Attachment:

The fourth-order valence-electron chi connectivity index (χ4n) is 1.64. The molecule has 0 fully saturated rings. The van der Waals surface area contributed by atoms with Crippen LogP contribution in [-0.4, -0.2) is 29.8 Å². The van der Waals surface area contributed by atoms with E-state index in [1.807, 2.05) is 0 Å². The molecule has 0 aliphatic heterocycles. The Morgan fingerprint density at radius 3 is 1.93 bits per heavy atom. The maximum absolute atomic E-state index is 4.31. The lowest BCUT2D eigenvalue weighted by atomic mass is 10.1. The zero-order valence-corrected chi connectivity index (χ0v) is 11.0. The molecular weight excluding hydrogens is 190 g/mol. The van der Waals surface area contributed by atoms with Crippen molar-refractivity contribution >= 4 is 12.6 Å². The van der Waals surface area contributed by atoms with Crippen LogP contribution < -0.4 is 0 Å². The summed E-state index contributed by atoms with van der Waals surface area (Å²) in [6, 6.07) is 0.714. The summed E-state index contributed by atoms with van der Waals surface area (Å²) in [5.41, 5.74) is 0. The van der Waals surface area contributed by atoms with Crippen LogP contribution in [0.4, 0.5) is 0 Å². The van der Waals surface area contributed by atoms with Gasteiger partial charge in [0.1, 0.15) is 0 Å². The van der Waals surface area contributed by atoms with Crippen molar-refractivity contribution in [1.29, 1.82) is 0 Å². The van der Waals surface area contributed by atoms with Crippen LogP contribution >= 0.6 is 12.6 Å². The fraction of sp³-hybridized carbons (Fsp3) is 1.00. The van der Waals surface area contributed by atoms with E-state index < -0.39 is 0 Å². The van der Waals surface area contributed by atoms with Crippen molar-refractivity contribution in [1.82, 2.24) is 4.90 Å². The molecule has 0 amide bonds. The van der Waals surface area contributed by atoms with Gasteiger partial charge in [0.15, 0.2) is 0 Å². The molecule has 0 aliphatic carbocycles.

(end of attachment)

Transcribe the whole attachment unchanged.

The fourth-order valence-electron chi connectivity index (χ4n) is 1.64. The molecule has 0 fully saturated rings. The van der Waals surface area contributed by atoms with Crippen LogP contribution in [-0.4, -0.2) is 29.8 Å². The van der Waals surface area contributed by atoms with E-state index in [1.807, 2.05) is 0 Å². The molecule has 0 aliphatic heterocycles. The Morgan fingerprint density at radius 3 is 1.93 bits per heavy atom. The maximum absolute atomic E-state index is 4.31. The lowest BCUT2D eigenvalue weighted by atomic mass is 10.1. The zero-order valence-corrected chi connectivity index (χ0v) is 11.0. The molecular weight excluding hydrogens is 190 g/mol. The van der Waals surface area contributed by atoms with Crippen molar-refractivity contribution >= 4 is 12.6 Å². The van der Waals surface area contributed by atoms with Crippen LogP contribution < -0.4 is 0 Å². The summed E-state index contributed by atoms with van der Waals surface area (Å²) in [6, 6.07) is 0.714. The summed E-state index contributed by atoms with van der Waals surface area (Å²) in [5.41, 5.74) is 0. The van der Waals surface area contributed by atoms with Crippen LogP contribution in [0.4, 0.5) is 0 Å². The van der Waals surface area contributed by atoms with Gasteiger partial charge in [0.1, 0.15) is 0 Å². The van der Waals surface area contributed by atoms with Crippen molar-refractivity contribution in [1.29, 1.82) is 0 Å². The van der Waals surface area contributed by atoms with Crippen LogP contribution >= 0.6 is 12.6 Å². The fraction of sp³-hybridized carbons (Fsp3) is 1.00. The van der Waals surface area contributed by atoms with E-state index < -0.39 is 0 Å². The van der Waals surface area contributed by atoms with Crippen molar-refractivity contribution in [1.82, 2.24) is 4.90 Å². The molecule has 0 amide bonds. The van der Waals surface area contributed by atoms with Gasteiger partial charge in [0.15, 0.2) is 0 Å². The molecule has 0 aliphatic carbocycles.